Township government officials help govern rural areas in a county but many people do not know how they do their jobs.
Township trustees and clerks serve four-year terms of office and their terms start on Jan. 1 following a general election; clerks start their terms on the Jan. 1 after a general election held in an even year.
There are three trustees and one clerk per township, said Mahaska County Deputy Auditor Teresa Paige. There are 18 townships in Mahaska County, she said.
Township trustees are elected by residents that live outside incorporated cities and towns. The are responsible for fire protection, cemeteries, ambulance services and they resolve fencing disputes. They also may provide other services such as parks, libraries, township halls, community centers and playgrounds, according to information from the Iowa State Association of Counties.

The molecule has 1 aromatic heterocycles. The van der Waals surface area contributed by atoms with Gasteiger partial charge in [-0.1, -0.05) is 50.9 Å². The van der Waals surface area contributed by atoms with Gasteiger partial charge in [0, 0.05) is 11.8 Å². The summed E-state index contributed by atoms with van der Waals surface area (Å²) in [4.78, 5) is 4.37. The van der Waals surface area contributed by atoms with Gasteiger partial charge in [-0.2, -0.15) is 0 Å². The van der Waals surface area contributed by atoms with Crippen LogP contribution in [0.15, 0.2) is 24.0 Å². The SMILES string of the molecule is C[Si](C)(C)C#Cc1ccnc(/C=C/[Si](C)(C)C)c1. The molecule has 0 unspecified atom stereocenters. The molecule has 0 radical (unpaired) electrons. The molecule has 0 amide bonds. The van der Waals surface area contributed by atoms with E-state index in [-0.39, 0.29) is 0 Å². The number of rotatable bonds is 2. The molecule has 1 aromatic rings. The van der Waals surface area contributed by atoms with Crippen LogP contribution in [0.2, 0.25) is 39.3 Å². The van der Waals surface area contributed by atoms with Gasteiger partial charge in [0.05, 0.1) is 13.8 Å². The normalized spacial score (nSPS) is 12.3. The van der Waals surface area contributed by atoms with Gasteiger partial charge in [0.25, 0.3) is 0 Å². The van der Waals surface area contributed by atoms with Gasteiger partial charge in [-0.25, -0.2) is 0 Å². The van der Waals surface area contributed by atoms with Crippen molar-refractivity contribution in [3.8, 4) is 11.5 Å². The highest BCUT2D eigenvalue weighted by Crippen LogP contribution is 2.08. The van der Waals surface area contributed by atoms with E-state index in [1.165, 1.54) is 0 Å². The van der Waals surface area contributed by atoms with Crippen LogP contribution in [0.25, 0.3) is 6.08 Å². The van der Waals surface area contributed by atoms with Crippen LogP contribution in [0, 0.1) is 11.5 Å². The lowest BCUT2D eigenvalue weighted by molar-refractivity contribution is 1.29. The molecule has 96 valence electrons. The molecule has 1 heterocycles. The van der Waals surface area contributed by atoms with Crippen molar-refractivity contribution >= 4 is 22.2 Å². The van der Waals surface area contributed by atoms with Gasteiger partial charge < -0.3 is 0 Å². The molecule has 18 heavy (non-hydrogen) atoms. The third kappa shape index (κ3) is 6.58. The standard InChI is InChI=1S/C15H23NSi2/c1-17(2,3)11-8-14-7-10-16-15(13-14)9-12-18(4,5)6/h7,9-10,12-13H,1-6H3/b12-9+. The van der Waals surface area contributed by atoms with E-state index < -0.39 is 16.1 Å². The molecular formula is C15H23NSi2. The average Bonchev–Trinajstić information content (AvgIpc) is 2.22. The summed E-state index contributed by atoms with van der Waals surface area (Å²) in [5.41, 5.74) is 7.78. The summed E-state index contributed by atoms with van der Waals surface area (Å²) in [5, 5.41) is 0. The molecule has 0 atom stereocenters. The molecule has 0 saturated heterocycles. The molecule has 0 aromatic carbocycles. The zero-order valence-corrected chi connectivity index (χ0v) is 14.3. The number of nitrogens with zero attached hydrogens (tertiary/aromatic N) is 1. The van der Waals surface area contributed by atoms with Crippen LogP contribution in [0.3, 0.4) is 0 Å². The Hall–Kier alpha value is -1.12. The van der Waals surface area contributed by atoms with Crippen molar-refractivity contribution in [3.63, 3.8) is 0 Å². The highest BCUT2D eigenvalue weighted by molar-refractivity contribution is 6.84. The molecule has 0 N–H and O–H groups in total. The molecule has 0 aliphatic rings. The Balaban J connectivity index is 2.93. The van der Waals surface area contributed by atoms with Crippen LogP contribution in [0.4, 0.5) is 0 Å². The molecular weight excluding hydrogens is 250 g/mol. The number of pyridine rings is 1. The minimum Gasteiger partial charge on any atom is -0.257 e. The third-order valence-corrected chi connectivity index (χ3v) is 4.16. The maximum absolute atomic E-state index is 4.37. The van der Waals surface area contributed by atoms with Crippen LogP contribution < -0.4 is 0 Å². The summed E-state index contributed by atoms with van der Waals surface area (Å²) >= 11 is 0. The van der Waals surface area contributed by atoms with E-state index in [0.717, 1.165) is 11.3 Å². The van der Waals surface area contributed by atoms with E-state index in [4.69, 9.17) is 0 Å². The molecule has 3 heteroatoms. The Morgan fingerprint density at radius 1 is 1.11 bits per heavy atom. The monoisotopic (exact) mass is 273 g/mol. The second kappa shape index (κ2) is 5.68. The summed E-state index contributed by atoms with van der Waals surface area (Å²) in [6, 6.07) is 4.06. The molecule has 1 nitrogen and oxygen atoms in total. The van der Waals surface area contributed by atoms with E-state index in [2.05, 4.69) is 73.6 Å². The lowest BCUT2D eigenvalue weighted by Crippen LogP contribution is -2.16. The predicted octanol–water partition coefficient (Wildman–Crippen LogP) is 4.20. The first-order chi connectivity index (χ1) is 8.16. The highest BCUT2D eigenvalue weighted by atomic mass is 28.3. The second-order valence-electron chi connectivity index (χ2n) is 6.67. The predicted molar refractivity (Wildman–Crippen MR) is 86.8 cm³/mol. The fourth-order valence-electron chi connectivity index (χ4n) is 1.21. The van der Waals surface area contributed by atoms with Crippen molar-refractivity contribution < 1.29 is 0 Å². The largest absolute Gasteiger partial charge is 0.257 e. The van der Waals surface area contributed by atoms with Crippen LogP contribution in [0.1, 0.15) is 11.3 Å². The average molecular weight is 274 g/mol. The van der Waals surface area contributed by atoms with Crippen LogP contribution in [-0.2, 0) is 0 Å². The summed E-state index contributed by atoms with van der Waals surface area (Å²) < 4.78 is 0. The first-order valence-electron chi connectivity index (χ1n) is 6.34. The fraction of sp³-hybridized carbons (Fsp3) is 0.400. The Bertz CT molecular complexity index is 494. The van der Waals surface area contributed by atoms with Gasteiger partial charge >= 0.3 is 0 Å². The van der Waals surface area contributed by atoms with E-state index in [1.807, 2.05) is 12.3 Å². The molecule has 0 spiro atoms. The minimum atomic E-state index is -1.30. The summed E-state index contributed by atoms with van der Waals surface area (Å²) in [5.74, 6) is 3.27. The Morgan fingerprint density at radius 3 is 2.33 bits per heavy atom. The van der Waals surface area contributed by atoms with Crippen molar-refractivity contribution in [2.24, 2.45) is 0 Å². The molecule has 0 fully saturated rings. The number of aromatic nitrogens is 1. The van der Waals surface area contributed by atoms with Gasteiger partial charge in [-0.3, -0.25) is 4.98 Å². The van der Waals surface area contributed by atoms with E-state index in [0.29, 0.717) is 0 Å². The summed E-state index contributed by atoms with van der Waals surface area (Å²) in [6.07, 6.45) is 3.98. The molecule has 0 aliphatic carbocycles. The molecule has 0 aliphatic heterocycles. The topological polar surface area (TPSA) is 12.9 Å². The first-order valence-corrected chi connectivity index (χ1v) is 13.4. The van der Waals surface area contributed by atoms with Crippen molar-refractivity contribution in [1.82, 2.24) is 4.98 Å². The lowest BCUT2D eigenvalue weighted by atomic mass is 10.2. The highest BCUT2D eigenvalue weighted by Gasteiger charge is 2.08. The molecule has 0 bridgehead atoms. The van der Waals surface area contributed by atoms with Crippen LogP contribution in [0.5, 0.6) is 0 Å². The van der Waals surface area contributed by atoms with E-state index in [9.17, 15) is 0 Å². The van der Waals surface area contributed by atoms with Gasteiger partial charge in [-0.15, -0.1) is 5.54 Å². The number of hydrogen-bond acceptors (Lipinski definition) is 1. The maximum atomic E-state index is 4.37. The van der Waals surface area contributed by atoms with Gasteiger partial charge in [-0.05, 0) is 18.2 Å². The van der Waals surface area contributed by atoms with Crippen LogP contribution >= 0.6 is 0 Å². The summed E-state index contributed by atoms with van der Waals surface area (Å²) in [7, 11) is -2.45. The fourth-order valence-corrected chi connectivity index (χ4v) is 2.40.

The three elected township trustees are required by law to meet at least twice a year. They have to meet once to adopt a budget and establish a tax levy rate, and again to approve the Annual Report that reflects the financial activity for the prior fiscal year, according to ISAC.
Township clerks are the secretaries to the trustees as well as the chief financial officer of the township. Under the trustees’ supervision, clerks prepare the budget and annual report.
The township trustees serve staggered terms, Paige said.
A person interested in running for township trustee does not have to take out papers, Paige said. Instead, they need to have a notarized affidavit of candidacy. Once that is turned in at the county auditor’s office, the candidate will appear on the ballot, she said.
“They tend to serve quite a while,” Paige said. “It’s hard to get someone to run.”
Many times there is just one candidate running for a trustee office or there’s a write-in situation, she added.